New Barcodes use light to store data

Ever wonder why they don’t make barcodes easier to read on packages? Sometimes it takes several tries to get a bag of chips to blip. But at MIT the barcode is getting a makeover. Using a small lens (3mm) and LED the new Bokode stores ridiculous amounts of data in a 3D optical layering. The best news is this new optical barcode can be read from up to several meters away meaning no more waiting in line while the store clerk tries countless times to scan those chips.

http://web.mit.edu/newsoffice/2009/barcodes-0724.html

Mapping America: every city, every block.

Browse local data from the Census Bureau’s american Community Survey, based on samples from 2005 to 2009. Because these figures are based on samples, they are subject to a margin  of error, particularly in places with low population, and are best regarded as estimates.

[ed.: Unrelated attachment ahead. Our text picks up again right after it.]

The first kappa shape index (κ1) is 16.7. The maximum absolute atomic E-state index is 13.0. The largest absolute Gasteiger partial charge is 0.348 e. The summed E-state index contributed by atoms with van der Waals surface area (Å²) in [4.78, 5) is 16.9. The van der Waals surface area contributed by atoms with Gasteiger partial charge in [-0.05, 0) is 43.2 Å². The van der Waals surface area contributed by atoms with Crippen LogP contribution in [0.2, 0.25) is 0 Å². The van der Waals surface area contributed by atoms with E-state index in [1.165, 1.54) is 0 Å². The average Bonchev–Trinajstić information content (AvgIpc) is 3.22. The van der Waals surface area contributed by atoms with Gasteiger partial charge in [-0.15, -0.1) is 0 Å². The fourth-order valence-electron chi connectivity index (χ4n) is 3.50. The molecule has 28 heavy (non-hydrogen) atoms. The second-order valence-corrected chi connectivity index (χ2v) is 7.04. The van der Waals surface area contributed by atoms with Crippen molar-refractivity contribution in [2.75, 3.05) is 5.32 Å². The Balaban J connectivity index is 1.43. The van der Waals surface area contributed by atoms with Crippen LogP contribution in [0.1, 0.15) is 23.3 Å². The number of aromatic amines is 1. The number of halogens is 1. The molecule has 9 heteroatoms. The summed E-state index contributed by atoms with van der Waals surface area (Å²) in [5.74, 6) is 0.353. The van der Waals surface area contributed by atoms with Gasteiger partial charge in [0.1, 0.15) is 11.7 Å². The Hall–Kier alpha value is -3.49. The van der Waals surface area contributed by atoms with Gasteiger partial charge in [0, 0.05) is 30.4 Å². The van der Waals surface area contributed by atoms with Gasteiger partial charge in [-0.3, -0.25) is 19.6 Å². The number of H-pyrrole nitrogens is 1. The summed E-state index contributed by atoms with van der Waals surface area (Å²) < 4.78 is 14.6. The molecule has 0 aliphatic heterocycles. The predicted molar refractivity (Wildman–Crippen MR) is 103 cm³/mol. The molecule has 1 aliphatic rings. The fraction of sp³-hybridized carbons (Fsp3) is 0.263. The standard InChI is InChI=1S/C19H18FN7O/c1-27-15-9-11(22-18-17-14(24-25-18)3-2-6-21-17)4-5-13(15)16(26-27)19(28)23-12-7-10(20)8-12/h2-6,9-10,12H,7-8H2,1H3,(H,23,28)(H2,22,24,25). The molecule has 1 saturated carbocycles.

chek it out here!

The Process of Learning a Word

Deb Roy studied the environment around his child to see how he learns a new language and how that develops over time. What I found interesting with this idea was the methodology he used to conduct this research. He documented the process over time in such a way that he was able to filter out the words that the baby heard the most and the people he was around the most. Based on this, he was able to diagram a process of his language learning. He used simple technology such as camera around the house. However he was able to extract the data that was relevant to his study.

http://www.ted.com/talks/deb_roy_the_birth_of_a_word.html